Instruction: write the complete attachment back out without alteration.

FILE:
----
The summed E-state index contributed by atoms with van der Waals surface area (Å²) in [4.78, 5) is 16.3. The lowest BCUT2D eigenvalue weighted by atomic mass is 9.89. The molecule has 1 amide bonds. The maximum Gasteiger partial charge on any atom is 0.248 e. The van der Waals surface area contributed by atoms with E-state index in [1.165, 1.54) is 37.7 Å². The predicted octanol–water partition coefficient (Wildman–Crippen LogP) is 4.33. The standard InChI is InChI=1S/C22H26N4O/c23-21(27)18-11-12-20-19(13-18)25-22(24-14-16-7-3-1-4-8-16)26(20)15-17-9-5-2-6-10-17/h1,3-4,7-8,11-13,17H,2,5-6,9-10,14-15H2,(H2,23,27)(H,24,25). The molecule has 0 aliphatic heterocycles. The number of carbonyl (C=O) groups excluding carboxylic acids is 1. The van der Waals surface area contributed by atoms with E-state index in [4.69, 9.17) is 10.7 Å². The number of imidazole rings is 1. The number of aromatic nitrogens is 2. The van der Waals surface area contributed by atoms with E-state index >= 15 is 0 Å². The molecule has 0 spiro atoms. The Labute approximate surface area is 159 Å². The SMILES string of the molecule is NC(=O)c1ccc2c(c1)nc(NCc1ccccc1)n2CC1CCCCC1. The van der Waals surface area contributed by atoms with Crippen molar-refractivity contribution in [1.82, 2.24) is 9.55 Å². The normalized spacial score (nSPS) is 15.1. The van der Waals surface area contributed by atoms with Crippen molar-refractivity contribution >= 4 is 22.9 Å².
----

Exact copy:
The summed E-state index contributed by atoms with van der Waals surface area (Å²) in [4.78, 5) is 16.3. The lowest BCUT2D eigenvalue weighted by atomic mass is 9.89. The molecule has 1 amide bonds. The maximum Gasteiger partial charge on any atom is 0.248 e. The van der Waals surface area contributed by atoms with E-state index in [1.165, 1.54) is 37.7 Å². The predicted octanol–water partition coefficient (Wildman–Crippen LogP) is 4.33. The standard InChI is InChI=1S/C22H26N4O/c23-21(27)18-11-12-20-19(13-18)25-22(24-14-16-7-3-1-4-8-16)26(20)15-17-9-5-2-6-10-17/h1,3-4,7-8,11-13,17H,2,5-6,9-10,14-15H2,(H2,23,27)(H,24,25). The molecule has 0 aliphatic heterocycles. The number of carbonyl (C=O) groups excluding carboxylic acids is 1. The van der Waals surface area contributed by atoms with E-state index in [4.69, 9.17) is 10.7 Å². The number of imidazole rings is 1. The number of aromatic nitrogens is 2. The van der Waals surface area contributed by atoms with E-state index >= 15 is 0 Å². The molecule has 0 spiro atoms. The Labute approximate surface area is 159 Å². The SMILES string of the molecule is NC(=O)c1ccc2c(c1)nc(NCc1ccccc1)n2CC1CCCCC1. The van der Waals surface area contributed by atoms with Crippen molar-refractivity contribution in [1.82, 2.24) is 9.55 Å². The normalized spacial score (nSPS) is 15.1. The van der Waals surface area contributed by atoms with Crippen molar-refractivity contribution >= 4 is 22.9 Å².